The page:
“We are great at doing six-hour flights in business jets, but now had to learn how to do six-minute flights in rotorcraft,” Directional Aviation principal Kenn Ricci told AIN in explaining why the company purchased two helicopter operators—Associated Air Group (AAG) in the New York City area and Halo Aviation in London—in its quest to launch eVTOL urban air mobility service around 2025. “Operating helicopters now in the UAM environment gives us time on how to be proficient on very short flights.”
Ricci also gave more background on why the company’s Halo UAM subsidiary placed a large fleet order last week for eVTOLs from Embraer-affiliated Eve Urban Air Mobility. “Embraer not only knows how to certify an aircraft but also understands you need a production certificate to build in quantity,” he said, noting that some eVTOL startups are focused solely on aircraft approval and lack plans on how to obtain a production certificate.
“Embraer also has a firm handle on product support and, unlike some eVTOL manufacturers, doesn’t plan on also operating the eVTOLs—they won’t be our competitor.” In addition, Eve will seek Brazil DGAC certification first and then get reciprocal FAA approval, bypassing the “dozen or so eVTOL OEMs that will be waiting in line for FAA certification.”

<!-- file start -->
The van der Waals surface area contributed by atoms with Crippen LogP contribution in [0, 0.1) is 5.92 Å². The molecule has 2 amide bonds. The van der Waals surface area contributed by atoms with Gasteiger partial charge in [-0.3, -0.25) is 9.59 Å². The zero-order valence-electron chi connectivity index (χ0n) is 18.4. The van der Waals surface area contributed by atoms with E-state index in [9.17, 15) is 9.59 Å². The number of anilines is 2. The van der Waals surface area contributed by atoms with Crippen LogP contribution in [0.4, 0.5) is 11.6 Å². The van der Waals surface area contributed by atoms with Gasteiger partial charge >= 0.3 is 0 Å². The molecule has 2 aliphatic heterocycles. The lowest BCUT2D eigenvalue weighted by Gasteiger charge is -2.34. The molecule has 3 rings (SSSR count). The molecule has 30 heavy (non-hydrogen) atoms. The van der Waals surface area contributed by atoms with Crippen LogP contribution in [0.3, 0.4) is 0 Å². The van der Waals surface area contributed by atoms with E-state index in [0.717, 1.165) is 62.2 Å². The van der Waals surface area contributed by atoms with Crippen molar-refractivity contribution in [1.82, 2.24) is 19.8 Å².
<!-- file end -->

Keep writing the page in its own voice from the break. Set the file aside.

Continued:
“Eve is also a UAM machine,” he added. Ricci said Halo is interested in a shorter-range aircraft such as Eve versus a longer-range “regional mobility” machine such as the Lilium Jet. Internal analysis at Directional also advised to stay away from tiltrotor designs since they are more complex, he noted.
According to Ricci, Halo will announce more details later this year about how and where it plans to conduct UAM operations. “The AAG Sikorsky fleet is pretty big, so we can deploy helicopters to other U.S. cities to expand our UAM ops. We’re currently identifying the most attractive eVTOL markets before we move those assets,” he said. “And we’ll also announce our go-to-market strategy in the fall.”
Ricci sees three distinct five-year phases for eVTOL UAM operations. Between 2025 and 2030, he envisions manned (meaning piloted) eVTOLs flying from landing pad to landing pad. In the following five years, operations will expand to “alternative pads” such as parking garage rooftops and some streets. After 2035, Ricci expects eVTOL operations to become autonomous, meaning no pilots on board.